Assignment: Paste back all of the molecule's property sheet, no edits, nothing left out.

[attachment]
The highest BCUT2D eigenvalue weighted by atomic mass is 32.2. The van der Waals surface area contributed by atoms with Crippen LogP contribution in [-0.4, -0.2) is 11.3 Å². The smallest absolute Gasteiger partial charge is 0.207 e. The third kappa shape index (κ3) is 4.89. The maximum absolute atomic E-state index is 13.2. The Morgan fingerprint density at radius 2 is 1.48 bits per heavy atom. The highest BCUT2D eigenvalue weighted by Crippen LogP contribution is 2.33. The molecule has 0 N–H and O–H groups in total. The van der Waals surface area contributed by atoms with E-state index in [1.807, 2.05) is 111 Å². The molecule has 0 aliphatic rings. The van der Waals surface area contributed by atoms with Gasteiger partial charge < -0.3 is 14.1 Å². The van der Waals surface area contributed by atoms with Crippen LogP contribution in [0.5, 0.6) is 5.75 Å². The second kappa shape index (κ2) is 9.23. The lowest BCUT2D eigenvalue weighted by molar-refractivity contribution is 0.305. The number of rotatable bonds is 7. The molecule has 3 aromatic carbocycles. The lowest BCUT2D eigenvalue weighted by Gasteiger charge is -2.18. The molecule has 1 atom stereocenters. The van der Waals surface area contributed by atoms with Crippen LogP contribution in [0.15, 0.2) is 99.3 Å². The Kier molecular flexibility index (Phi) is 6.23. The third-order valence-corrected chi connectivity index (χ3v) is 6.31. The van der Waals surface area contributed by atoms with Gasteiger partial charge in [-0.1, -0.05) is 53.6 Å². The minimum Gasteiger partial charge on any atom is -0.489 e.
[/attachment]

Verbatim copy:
The highest BCUT2D eigenvalue weighted by atomic mass is 32.2. The van der Waals surface area contributed by atoms with Crippen LogP contribution in [-0.4, -0.2) is 11.3 Å². The smallest absolute Gasteiger partial charge is 0.207 e. The third kappa shape index (κ3) is 4.89. The maximum absolute atomic E-state index is 13.2. The Morgan fingerprint density at radius 2 is 1.48 bits per heavy atom. The highest BCUT2D eigenvalue weighted by Crippen LogP contribution is 2.33. The molecule has 0 N–H and O–H groups in total. The van der Waals surface area contributed by atoms with E-state index in [1.807, 2.05) is 111 Å². The molecule has 0 aliphatic rings. The van der Waals surface area contributed by atoms with Gasteiger partial charge < -0.3 is 14.1 Å². The van der Waals surface area contributed by atoms with Crippen LogP contribution in [0.5, 0.6) is 5.75 Å². The second kappa shape index (κ2) is 9.23. The lowest BCUT2D eigenvalue weighted by molar-refractivity contribution is 0.305. The number of rotatable bonds is 7. The molecule has 3 aromatic carbocycles. The lowest BCUT2D eigenvalue weighted by Gasteiger charge is -2.18. The molecule has 1 atom stereocenters. The van der Waals surface area contributed by atoms with Crippen LogP contribution in [0.15, 0.2) is 99.3 Å². The Kier molecular flexibility index (Phi) is 6.23. The third-order valence-corrected chi connectivity index (χ3v) is 6.31. The van der Waals surface area contributed by atoms with Gasteiger partial charge in [-0.1, -0.05) is 53.6 Å². The minimum Gasteiger partial charge on any atom is -0.489 e.